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pyDNase 0.1.3

DNase-seq analysis library

Package Documentation

Latest Version: 0.1.6

Introduction

Many people currently analyzing DNase-seq data are using tools designed for ChIP-seq work, but may be inappropriate for DNase-seq data where one is less interested in the overlaps of sequenced fragments, but the site at which the cut occurs (the 5' most end of the aligned sequence fragment).

We have developed pyDNase to interface with a sorted and indexed BAM file from a DNase-seq experiment, allowing efficient and easy random access of DNase-seq cut data from any genomic location, e.g.

>>> import pyDNase
>>> reads = pyDNase.BAMHandler(pyDNase.example_reads())
>>> reads["chr6,170863500,170863532,+"]
{'+': array([0,0,0,1,0,0,1,1,2,0,0,0,0,1,0,0,0,0,1,0,0,0,0,1,0,0,1,1,0,0,0,1]),
 '-': array([0,10,1,0,1,0,4,9,0,1,0,2,1,0,0,0,0,0,3,0,6,3,0,0,0,1,1,1,3,0,3,6])}

Querying the BAMHandler object returns a dictionary containing numpy arrays with DNase cut counts on the positive reference strand (+), and cuts on the negative reference strand (-). pyDNase efficiently caches the cut data queried, so that multiple requests from the same genomic locations do not require repeated lookups from the BAM file (this can be disabled).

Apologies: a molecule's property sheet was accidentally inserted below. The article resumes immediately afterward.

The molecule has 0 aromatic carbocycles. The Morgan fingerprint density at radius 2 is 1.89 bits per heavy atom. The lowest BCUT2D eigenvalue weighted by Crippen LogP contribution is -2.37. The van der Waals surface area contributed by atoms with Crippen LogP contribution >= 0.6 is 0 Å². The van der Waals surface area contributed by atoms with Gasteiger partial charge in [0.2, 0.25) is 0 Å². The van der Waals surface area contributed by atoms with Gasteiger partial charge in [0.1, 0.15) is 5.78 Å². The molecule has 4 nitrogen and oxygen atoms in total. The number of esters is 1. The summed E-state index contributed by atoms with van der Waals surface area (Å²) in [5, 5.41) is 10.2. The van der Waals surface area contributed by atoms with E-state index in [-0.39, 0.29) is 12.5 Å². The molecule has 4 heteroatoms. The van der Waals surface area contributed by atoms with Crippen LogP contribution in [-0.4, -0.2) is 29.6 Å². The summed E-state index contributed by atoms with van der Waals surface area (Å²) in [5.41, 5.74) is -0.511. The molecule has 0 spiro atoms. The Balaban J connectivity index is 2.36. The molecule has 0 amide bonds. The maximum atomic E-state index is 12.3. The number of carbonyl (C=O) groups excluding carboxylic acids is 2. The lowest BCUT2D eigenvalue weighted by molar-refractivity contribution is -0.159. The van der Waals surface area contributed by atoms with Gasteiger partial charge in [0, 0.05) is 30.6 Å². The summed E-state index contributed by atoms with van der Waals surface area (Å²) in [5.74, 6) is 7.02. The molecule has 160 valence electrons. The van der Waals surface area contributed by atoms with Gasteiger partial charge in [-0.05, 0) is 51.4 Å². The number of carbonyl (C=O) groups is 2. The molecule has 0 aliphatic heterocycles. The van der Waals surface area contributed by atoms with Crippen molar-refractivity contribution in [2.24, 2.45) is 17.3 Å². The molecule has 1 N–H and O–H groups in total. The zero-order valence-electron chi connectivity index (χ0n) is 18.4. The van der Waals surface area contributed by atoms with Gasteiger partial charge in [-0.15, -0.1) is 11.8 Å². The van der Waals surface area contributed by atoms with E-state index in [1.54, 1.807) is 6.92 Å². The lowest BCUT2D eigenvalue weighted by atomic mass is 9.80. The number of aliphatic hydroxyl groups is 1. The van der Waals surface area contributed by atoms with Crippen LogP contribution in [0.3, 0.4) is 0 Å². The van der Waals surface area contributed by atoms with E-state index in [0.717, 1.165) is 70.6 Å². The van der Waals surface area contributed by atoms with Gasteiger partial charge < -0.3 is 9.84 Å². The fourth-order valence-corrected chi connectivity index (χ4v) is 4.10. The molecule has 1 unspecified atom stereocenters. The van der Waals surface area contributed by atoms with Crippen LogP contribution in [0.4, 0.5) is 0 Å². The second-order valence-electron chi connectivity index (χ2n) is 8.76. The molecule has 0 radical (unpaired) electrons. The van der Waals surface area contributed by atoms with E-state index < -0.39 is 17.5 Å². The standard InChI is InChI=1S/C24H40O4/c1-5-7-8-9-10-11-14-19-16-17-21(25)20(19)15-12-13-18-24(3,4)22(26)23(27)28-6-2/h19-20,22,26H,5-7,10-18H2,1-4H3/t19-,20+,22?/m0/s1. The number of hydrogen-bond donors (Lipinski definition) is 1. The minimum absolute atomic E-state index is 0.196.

pyDNase comes with several analysis scripts covering several common use cases of DNase-seq analysis, and also an implementation of the Wellington and Wellington 1D footprinting algorithms.

to install pyDNase, ensure NumPy is installed, and run:

$ pip install pyDNase

for full documentation go to: http://pythonhosted.org/pyDNase/

Support

If you're having any troubles, please send an email to j.piper@warwick.ac.uk and I'll do my best to help you out. If you notice any bugs, then please raise an issue over at the github repo.

Contributions

I highly encourage contributions! This is my first software development project - send any pull requests this way. I'm particularly interested in cool analysis scripts that anyone has written.

Reference

Note

If you use pyDNase or the Wellington algorithm in your work, please cite the following paper.

Piper et al. 2013. Wellington: A novel method for the accurate identification of digital genomic footprints from DNase-seq data, Nucleic Acids Research 2013; doi: 10.1093/nar/gkt850

License

Copyright (C) 2013 Jason Piper. This work is licensed under the GNU GPLv3 license, see LICENCE.TXT for details.

 
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